Shortly after Choe spoke, South Korean Foreign Minister Yun Byung-se told reporters that most diplomats at the forum expressed a “very strong message” to the North Korean delegation that Pyongyang must scrap its nuclear program and refrain from launching another provocation. “So they must have listened to this message very, very seriously,” he said.

On Tuesday, senior North Korean nuclear strategist and First Vice Foreign Minister Kim Kye Gwan left for Russia. Russia’s Interfax news agency quoted Deputy Foreign Minister Igor Morgulov as saying he’ll meet with Kim in Moscow on Thursday to discuss the possibility of resuming the six-party talks.

The nuclear disarmament talks – which involve the two Koreas, the U.S., China, Japan and Russia – have been stalled since North Korea quit the negotiations in 2009 to protest international condemnation over a rocket launch.


The North Korean license to provoke

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If North Korea’s latest cycle of misdeeds, followed by international censure, followed by menacing words out of Pyongyang has a familiar ring to it, it is because this behavior has become a fixture of the accordion-like rhythm of Northeast Asian security. But a familiar path is not the same thing as a prudent one. It would be a mistake to let North Korea’s young leader think he has inherited the family license to provoke with immunity.

On January 22, the United Nations Security Council unanimously passed Resolution 2087. The resolution strengthens existing sanctions, curbing the travel and potentially the finances of the agencies and senior officials responsible for the rocket launch.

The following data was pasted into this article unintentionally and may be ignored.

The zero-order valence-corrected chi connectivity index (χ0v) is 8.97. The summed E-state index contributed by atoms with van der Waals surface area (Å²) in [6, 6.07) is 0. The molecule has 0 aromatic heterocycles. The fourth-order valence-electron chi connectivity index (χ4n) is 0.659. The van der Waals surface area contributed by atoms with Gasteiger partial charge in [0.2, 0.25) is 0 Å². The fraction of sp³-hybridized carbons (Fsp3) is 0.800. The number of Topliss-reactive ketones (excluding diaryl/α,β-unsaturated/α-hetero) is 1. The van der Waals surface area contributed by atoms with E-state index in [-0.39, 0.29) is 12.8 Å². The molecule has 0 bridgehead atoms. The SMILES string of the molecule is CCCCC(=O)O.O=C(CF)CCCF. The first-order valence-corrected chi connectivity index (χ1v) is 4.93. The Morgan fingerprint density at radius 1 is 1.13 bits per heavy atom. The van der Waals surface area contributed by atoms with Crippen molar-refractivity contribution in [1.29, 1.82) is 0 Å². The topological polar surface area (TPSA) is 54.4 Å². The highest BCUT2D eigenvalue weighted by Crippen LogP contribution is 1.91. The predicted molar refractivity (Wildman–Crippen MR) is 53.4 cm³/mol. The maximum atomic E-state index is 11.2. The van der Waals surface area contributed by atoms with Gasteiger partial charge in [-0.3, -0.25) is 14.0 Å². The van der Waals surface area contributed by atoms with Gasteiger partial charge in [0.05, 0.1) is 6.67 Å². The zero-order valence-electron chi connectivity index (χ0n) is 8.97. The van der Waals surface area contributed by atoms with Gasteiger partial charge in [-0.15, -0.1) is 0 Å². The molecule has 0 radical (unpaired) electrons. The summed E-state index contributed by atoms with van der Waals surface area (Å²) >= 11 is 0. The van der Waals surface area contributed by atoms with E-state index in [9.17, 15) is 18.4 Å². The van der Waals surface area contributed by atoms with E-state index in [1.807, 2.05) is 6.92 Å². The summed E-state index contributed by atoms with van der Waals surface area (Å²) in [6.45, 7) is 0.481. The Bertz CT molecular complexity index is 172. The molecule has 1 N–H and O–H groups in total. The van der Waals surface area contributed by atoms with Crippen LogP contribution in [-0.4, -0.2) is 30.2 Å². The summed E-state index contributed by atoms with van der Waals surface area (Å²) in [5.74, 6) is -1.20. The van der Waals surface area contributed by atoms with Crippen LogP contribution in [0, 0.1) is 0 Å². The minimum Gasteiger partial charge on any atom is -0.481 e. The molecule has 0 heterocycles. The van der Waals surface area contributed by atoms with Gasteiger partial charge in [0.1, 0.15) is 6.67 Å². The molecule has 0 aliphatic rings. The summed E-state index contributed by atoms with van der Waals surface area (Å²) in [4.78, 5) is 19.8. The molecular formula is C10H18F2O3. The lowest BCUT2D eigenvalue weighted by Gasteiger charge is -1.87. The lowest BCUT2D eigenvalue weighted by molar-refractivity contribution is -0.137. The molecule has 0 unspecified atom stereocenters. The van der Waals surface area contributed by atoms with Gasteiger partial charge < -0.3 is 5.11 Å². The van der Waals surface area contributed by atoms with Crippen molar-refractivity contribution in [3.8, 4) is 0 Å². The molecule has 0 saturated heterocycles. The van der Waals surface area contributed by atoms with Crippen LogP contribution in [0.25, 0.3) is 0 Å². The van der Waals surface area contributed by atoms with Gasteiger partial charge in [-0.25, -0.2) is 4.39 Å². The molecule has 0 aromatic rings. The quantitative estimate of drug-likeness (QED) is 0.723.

The resolution leaves open a diplomatic path. It encourages North Korea to rejoin Six Party Talks with China, Russia, South Korea, Japan and the United States, aimed at realizing Pyongyang’s official pledge of September 19, 2005, to move toward total denuclearization. But the U.N. measure also signals a “significant determination” to impose harsher measures in the event of a third nuclear test.

Pyongyang’s verbal reaction to sanctions has been swift and purposeful. Declaring sanctions to be tantamount to “a declaration of war,” North Korea is threatening further missile and nuclear tests. Invective is conveniently aimed at the North’s “sworn enemy” the United States, as the Obama administration transitions its national security team for a second term.

Just as South Korean President-elect Park Geun-hye seeks to instigate a more peaceful inter-Korean relationship, the North Korean regime appears to quash that initiative before it gets off the ground. Kim Jong Un himself may be threatened by the mere prospect of a summit with South Korea’s Iron Lady.

Despite a well-trodden history of provocation, sanction and threat, the North’s latest threats should not be sloughed off as insignificant. North Korea’s next nuclear test may well pave the way for a sizeable expansion of its nuclear arsenal. Beyond the obvious goal of regime survival, burgeoning nuclear and missile programs may be changing North Korea’s tolerance for risk.

In sum, although North Korea is taking the world down a familiar path, key officials need to ask anew whether the familiar path is still the best one.